Tag Archives: beautiful complexity

Visualizing Worldwide Births and Deaths

Some folks in cyberspace have taken to visualizing data on births and deaths worldwide. This simulation shows the spot on a world map where a birth or a death has been recorded, and flashes it before your eyes. Green for birth, red for death. While numbers are thrown out there in the media (4.1 births per second), it’s hard to imagine what that looks like. This map does just that.

One colleague has pointed out that this map skews toward countries that do very good census keeping, so maybe this doesn’t show all of them. But in the meantime this simulation both shows you where these demographic events are happening, and how big of a discrepancy there is between the rates. This could be a place for great data mining and future publications, assuming one can get at the data that is running behind this sim.

For example, can we see areas that are being disproportionately hit by diseases (ebola?) and do those deaths really seem to be a large percentage of deaths worldwide? Can we see where programs for abstinence versus family planning are in effect? How about trends in births or deaths–can we see where one country has many births in one streak, and then few for a while, and can this tell us about events that may have marked conception (a.k.a. can we see February 14th popping up in the U.S.A. if we look around Nov 14th?).

In the meantime, enjoy the simulation. It’s quite hypnotizing.

Here’s the link: http://worldbirthsanddeaths.com

Flocking: watching complexity in a murmuration of starlings

My father is a bird watcher. One of my earliest memories is watching a giant flock of wild geese in ponds in eastern Oregon. The way the individual birds would react and interact to form what seemed like an organism was breathtaking. I bet my dad didn’t realize that this formative viewing of a flock of waterfowl would influence the way I study science.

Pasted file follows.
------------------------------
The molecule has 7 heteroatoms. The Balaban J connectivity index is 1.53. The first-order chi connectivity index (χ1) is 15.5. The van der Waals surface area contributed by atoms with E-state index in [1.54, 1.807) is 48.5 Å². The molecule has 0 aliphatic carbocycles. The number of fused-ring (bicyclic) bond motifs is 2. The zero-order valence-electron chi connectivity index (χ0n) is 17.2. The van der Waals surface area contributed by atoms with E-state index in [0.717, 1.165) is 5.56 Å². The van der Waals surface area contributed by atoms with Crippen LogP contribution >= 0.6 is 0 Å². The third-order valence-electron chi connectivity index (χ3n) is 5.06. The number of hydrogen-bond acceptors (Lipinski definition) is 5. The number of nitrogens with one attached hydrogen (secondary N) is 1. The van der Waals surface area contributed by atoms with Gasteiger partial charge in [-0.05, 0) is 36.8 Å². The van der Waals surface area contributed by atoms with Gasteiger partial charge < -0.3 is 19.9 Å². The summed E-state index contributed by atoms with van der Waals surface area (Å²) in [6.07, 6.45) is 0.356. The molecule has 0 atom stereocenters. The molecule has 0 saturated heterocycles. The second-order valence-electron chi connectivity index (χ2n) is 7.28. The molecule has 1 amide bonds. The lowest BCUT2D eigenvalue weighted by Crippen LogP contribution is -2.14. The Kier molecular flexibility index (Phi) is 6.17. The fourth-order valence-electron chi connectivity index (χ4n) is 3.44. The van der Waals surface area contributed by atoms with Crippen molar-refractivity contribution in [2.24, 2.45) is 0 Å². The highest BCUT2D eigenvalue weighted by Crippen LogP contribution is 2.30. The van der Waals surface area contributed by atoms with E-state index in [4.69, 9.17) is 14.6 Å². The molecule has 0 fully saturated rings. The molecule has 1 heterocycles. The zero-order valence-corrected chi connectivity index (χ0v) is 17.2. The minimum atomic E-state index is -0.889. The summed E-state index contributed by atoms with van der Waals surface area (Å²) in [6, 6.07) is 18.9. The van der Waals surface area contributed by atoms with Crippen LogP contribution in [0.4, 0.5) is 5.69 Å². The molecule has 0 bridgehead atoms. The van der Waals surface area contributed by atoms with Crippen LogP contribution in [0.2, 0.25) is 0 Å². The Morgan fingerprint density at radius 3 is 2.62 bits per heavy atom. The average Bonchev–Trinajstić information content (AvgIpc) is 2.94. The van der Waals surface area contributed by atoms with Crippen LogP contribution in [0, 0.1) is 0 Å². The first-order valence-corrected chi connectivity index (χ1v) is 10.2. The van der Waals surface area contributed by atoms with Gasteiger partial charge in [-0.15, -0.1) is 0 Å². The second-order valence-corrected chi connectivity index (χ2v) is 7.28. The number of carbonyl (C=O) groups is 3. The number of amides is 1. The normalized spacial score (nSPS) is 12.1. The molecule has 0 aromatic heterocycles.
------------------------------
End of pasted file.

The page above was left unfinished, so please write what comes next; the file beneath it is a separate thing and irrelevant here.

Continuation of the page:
This is a video shot by Liberty Smith and Sophie Windsor Clive from islands and rivers that shows, in exquisite beauty, how individual decisions can have cascading effects on the system. By each bird trying to optimize its distance to the bird in front and on the sides, these birds form a flock of birds. Flocking behavior, shoaling behavior in fish, and swarming behavior in insects all have similarities.  Mammals, too, exhibit this behavior when they herd.

Craig Reynolds first simulated this in his “Boids” simulation (1986). The agents (the boids themselves) want to remain aligned with the other agents around them, want to retain separation from the other agents around them, and will steer their heading toward a perceived average of the headings of the other agents around them. These three simple rules produce the complexity of the flock.

Who can forget the iconic scene of the herding wildebeest in the Lion King? My understanding is that this was one of the first uses of computer graphics in an animated film, and the animation followed similar rules to Reynolds’ simulation.

While my father would likely be appalled that I would promote starlings (their negative effects on biodiversity in the Americas is well documented) this video shows flocking behavior perfectly. Enjoy the beauty of complexity.

(And thanks Joshua Garland and Brandon Hildebrand for pointing me toward this video!)

–Stefani Crabtree